Dr. Okounkov’s work has found use in describing the changing surfaces of melting crystals. The boundary between melted and non-melted is created randomly, but the random process inevitably produces a border in the shape of a heart.

Dr. Tao, a native of Australia and one of the youngest Fields Medal winners ever at age 31, has worked in several different fields, producing significant advances in the understanding of prime numbers, techniques that might lead to simplifying the equations of Einstein’s theory of general relativity and the equations of quantum mechanics that describe how light bounces around in a fiber optic cable.

Dr. Werner, born in Germany in 1968, has also worked at the intersection of mathematics and physics, describing phenomena like percolation and shapes produced by the random paths of Brownian motion.

The medal was conceived by John Charles Fields, a Canadian mathematician, “in recognition of work already done and as an encouragement for further achievements on the part of the recipient.”

Since 1936, when the medal was first awarded, judges have interpreted the terms of Dr. Fields’s trust fund to mean that the award should usually be limited to mathematicians 40 years old or younger.

The New York Times

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August 22, 2006

The Fame Motive

By BENEDICT CAREY

Money and power are handy, but millions of ambitious people are after something other than the corner office or the beach house on St. Bart’s. They want to swivel necks, to light a flare in others’ eyes, to walk into a crowded room and feel the conversation stop. They are busy networking, auditioning, talking up their latest project — a screenplay, a memoir, a new reality show — to satisfy a desire so obvious it is all but invisible.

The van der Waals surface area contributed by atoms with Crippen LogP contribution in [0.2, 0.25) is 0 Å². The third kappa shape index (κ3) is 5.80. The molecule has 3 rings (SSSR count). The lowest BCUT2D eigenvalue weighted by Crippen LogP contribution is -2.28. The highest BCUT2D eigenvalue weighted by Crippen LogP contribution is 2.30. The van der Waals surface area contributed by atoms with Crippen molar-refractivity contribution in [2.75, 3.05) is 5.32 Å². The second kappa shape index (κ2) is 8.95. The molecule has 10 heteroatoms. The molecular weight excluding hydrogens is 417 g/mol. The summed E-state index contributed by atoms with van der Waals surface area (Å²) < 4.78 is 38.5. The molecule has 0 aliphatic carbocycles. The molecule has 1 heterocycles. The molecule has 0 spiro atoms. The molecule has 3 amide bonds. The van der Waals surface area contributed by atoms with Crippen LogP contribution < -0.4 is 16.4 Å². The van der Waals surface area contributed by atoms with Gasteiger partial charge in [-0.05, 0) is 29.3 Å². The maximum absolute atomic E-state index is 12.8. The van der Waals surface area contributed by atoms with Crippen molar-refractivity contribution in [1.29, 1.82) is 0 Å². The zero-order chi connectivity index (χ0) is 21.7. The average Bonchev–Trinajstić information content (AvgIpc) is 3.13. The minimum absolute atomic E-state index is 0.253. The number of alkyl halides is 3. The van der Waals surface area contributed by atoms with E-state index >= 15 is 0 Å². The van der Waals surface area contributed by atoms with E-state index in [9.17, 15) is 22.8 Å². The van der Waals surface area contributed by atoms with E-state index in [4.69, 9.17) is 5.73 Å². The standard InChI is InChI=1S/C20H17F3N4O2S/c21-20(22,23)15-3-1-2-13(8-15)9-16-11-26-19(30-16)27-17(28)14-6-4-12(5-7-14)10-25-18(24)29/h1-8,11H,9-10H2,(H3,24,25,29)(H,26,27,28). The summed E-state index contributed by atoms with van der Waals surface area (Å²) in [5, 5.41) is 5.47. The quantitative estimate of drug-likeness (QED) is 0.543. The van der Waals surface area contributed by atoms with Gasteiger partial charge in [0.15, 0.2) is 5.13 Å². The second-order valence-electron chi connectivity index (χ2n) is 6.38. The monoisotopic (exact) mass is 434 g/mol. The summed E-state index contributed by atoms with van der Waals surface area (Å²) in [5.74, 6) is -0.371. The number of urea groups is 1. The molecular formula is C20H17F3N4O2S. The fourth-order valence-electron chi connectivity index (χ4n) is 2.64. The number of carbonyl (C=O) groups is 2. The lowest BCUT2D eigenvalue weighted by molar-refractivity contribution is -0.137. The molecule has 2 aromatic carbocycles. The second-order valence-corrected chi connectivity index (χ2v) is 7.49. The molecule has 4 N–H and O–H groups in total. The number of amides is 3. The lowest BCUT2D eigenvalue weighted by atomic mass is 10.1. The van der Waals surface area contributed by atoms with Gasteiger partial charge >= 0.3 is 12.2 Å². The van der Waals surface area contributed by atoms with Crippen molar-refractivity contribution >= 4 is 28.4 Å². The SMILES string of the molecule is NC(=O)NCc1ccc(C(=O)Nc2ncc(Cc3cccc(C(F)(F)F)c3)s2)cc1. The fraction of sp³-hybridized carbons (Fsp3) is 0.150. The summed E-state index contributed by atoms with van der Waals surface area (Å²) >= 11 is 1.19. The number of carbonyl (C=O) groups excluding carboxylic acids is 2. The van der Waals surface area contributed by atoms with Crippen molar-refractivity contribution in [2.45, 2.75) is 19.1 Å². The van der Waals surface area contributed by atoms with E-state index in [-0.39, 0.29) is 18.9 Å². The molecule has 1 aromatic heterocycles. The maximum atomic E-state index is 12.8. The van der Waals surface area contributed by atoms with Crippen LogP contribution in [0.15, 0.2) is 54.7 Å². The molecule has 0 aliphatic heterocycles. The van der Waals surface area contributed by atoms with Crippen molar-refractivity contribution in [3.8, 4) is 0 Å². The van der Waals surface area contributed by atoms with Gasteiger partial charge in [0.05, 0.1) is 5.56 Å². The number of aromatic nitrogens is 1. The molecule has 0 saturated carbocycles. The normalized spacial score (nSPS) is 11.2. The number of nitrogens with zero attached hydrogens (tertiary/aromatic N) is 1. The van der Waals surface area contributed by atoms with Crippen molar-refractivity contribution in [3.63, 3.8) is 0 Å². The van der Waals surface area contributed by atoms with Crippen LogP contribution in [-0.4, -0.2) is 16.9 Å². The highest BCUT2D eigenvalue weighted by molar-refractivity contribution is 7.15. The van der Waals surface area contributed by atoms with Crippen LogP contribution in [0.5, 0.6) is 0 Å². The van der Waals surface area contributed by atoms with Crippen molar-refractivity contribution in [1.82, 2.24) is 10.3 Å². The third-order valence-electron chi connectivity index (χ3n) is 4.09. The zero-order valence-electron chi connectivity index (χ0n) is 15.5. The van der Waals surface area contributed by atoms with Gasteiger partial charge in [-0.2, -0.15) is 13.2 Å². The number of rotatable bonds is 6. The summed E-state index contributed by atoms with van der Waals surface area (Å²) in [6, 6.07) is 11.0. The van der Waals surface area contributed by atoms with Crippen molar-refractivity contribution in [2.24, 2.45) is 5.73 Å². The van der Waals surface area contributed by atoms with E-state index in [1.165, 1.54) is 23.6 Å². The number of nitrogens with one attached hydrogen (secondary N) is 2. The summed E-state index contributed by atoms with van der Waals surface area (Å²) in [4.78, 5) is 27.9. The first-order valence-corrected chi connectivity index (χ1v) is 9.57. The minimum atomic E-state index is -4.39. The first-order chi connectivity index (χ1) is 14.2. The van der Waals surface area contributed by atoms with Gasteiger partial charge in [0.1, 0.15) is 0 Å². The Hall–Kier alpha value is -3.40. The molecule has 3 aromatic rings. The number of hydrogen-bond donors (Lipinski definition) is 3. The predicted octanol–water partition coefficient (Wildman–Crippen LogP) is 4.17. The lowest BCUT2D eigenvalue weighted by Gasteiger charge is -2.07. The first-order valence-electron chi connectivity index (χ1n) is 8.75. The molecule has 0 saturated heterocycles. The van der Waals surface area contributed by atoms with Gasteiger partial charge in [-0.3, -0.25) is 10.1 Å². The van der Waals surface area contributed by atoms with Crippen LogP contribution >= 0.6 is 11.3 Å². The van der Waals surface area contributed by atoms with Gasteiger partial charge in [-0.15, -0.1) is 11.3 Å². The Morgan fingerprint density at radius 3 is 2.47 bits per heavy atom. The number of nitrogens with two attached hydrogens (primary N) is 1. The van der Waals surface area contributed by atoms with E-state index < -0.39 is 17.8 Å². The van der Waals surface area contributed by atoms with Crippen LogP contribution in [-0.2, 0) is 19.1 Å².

“To be noticed, to be wanted, to be loved, to walk into a place and have others care about what you’re doing, even what you had for lunch that day: that’s what people want, in my opinion,” said Kaysar Ridha, 26, of Irvine, Calif., a recent favorite of fans of the popular CBS reality series “Big Brother.” “It’s strange and twisted, because when that attention does come, the irony is you want more privacy.”

For most of its existence, the field of psychology has ignored fame as a primary motivator of human behavior: it was considered too shallow, too culturally variable, too often mingled with other motives to be taken seriously. But in recent years, a small number of social scientists have begun to study and think about fame in a different way, ranking it with other goals, measuring its psychological effects, characterizing its devoted seekers.

People with an overriding desire to be widely known to strangers are different from those who primarily covet wealth and influence. Their fame-seeking behavior appears rooted in a desire for social acceptance, a longing for the existential reassurance promised by wide renown.

These yearnings can become more acute in life’s later years, as the opportunities for fame dwindle, “but the motive never dies, and when we realize we’re not going to make it in this lifetime, we find some other route: posthumous fame,” said Orville Gilbert Brim, a psychologist who is completing a book called “The Fame Motive.” The book is based on data he has gathered and analyzed, with the support of the John D. and Catherine T. MacArthur Foundation.

“It’s like belief in the afterlife in medieval communities, where people couldn’t wait to die and go on to better life,” Dr. Brim said. “That’s how strong it is.”

The urge to achieve social distinction is evident worldwide, even among people for whom prominence is neither accessible nor desirable. In rural Hindu villages in India, for instance, widows are expected to be perpetual mourners, austere in their habits, appetites and dress; even so, they often jockey for position, said Richard A. Shweder, an anthropologist in the department of comparative human development at the University of Chicago.

“Many compete for who is most pure,” Dr. Shweder said. “They say, ‘I don’t eat fish, I don’t eat eggs, I don’t even walk into someone’s house who has eaten meat.’ It’s a natural kind of social comparison.”

In media-rich urban centers, the drive to stand out tends to be more oriented toward celebrity, and its hold on people appears similar across diverse cultures.

Surveys in Chinese and German cities have found that about 30 percent of adults report regularly daydreaming about being famous, and more than 40 percent expect to enjoy some passing dose of fame — their “15 minutes,” in Andy Warhol’s famous phrase — at some point in life, according to data analyzed by Dr. Brim. The rates are roughly equivalent to those found in American adults. For teenagers, the rates are higher.